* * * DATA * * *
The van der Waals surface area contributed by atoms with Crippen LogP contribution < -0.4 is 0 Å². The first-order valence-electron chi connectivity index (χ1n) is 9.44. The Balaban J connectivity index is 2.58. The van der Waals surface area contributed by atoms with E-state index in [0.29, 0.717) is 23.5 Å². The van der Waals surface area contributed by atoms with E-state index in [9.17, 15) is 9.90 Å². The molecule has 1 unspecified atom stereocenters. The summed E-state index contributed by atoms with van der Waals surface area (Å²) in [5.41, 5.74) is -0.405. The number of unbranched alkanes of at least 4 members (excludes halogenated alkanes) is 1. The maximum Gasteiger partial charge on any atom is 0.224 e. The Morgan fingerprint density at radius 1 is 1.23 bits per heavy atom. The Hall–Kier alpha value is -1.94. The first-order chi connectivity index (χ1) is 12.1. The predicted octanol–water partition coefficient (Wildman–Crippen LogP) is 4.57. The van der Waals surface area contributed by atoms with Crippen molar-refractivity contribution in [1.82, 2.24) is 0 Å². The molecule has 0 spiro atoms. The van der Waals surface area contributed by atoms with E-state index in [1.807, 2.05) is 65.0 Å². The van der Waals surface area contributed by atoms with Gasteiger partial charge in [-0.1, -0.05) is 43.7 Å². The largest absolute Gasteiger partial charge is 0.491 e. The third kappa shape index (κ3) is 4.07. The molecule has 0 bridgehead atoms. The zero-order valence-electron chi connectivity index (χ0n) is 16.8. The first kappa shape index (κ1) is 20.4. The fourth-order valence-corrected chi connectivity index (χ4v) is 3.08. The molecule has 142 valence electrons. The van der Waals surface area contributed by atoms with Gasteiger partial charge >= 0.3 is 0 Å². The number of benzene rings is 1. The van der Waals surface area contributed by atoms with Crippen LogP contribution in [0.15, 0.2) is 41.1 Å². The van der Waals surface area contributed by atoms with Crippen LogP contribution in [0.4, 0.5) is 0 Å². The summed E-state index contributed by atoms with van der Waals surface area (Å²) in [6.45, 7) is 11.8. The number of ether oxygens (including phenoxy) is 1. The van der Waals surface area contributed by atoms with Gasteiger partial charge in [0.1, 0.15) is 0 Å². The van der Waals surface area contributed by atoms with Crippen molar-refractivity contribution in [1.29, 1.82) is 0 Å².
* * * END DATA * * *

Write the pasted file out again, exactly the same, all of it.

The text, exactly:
The van der Waals surface area contributed by atoms with Crippen LogP contribution < -0.4 is 0 Å². The first-order valence-electron chi connectivity index (χ1n) is 9.44. The Balaban J connectivity index is 2.58. The van der Waals surface area contributed by atoms with E-state index in [0.29, 0.717) is 23.5 Å². The van der Waals surface area contributed by atoms with E-state index in [9.17, 15) is 9.90 Å². The molecule has 1 unspecified atom stereocenters. The summed E-state index contributed by atoms with van der Waals surface area (Å²) in [5.41, 5.74) is -0.405. The number of unbranched alkanes of at least 4 members (excludes halogenated alkanes) is 1. The maximum Gasteiger partial charge on any atom is 0.224 e. The Morgan fingerprint density at radius 1 is 1.23 bits per heavy atom. The Hall–Kier alpha value is -1.94. The first-order chi connectivity index (χ1) is 12.1. The predicted octanol–water partition coefficient (Wildman–Crippen LogP) is 4.57. The van der Waals surface area contributed by atoms with Crippen molar-refractivity contribution in [1.82, 2.24) is 0 Å². The molecule has 0 spiro atoms. The van der Waals surface area contributed by atoms with E-state index in [1.807, 2.05) is 65.0 Å². The van der Waals surface area contributed by atoms with Gasteiger partial charge in [-0.1, -0.05) is 43.7 Å². The largest absolute Gasteiger partial charge is 0.491 e. The third kappa shape index (κ3) is 4.07. The molecule has 0 bridgehead atoms. The zero-order valence-electron chi connectivity index (χ0n) is 16.8. The first kappa shape index (κ1) is 20.4. The fourth-order valence-corrected chi connectivity index (χ4v) is 3.08. The molecule has 142 valence electrons. The van der Waals surface area contributed by atoms with Gasteiger partial charge >= 0.3 is 0 Å². The number of benzene rings is 1. The van der Waals surface area contributed by atoms with Crippen LogP contribution in [0.15, 0.2) is 41.1 Å². The van der Waals surface area contributed by atoms with Crippen LogP contribution in [0.4, 0.5) is 0 Å². The summed E-state index contributed by atoms with van der Waals surface area (Å²) in [6.45, 7) is 11.8. The number of ether oxygens (including phenoxy) is 1. The van der Waals surface area contributed by atoms with Gasteiger partial charge in [0.1, 0.15) is 0 Å². The van der Waals surface area contributed by atoms with Crippen molar-refractivity contribution in [1.29, 1.82) is 0 Å².